I’ve never seen him pay full price for a meal yet. One such occasion after a three course meal for him and his wife they paid 56p for the entire thing. He handed in a wad of coupons instead of cash!
Contrary to popular belief, most millionaires are not flashy people with a need to splash cash willy-nilly. Chances are you live next door to one.
Their money was built on living on less than they earn. Don’t turn your nose up at money off deals and coupons. Over the course of a year it really starts to add up.
Maintain housing costs of 25% – 30% of income
It is thought that around 64% of millionaires live in modest homes, not the flashy mansions we are lead to believe.
If you have no need for five bedrooms why buy a five bedroom house?
Keeping household bills down to a minimum leaves extra saving money for you to store away.
Change your energy suppliers regularly, or at least check to see that your provider is the cheapest within your area.
Review insurance policies to make sure you are on the best package possible. As with life insurance, you could find the same cover for less or more cover for your money.
Use the Piggybanking technique
Piggybanking works by first of all deciding what you’re saving for, then allocating a Piggybank for each thing. For e.g.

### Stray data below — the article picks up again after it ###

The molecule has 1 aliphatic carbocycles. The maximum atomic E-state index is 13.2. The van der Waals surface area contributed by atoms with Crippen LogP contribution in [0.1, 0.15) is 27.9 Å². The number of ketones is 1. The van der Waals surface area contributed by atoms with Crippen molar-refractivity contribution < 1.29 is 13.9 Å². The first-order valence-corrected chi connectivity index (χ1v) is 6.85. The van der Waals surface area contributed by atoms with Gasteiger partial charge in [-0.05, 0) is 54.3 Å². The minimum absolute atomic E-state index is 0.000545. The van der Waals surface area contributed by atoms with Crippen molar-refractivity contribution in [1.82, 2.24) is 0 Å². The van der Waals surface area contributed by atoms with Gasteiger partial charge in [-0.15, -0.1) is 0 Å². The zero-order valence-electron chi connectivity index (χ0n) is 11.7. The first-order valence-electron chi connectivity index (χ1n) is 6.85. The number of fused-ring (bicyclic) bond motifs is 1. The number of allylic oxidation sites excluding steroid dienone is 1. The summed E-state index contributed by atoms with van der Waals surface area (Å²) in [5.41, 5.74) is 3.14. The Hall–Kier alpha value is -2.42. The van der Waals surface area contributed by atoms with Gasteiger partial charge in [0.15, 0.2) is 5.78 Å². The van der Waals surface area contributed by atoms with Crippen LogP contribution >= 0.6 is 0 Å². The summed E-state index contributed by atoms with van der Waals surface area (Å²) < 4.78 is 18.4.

Piggybank 1 – Retirement
Piggybank 2 – Wedding
Piggybank 3 Holiday
Piggybank 4 Mortgage deposit
Piggybank 5 Emergency fund
Each month you top up each of your Piggybanks until you have reached your target.
It’s automated and if there is an emergency and you need to dip into your savings (let’s face it we’ve all been there) you can choose which pot to skim from so you know exactly where your finances stand.
See these two articles for a more detailed breakdown of Piggybanking
Nothing above is out of reach for any of us to do. A change in mindset is the biggest fundamental change you need to build wealth.
Seeing the abundance in life opens your mind to greater opportunities. Anyone can be a millionaire if they really put their mind to it.
What tips do you have for building wealth?
He is also a contributor to Clear Debt, ICOUNT Money and M1 Debt Advice blogs discussing all things personal finance.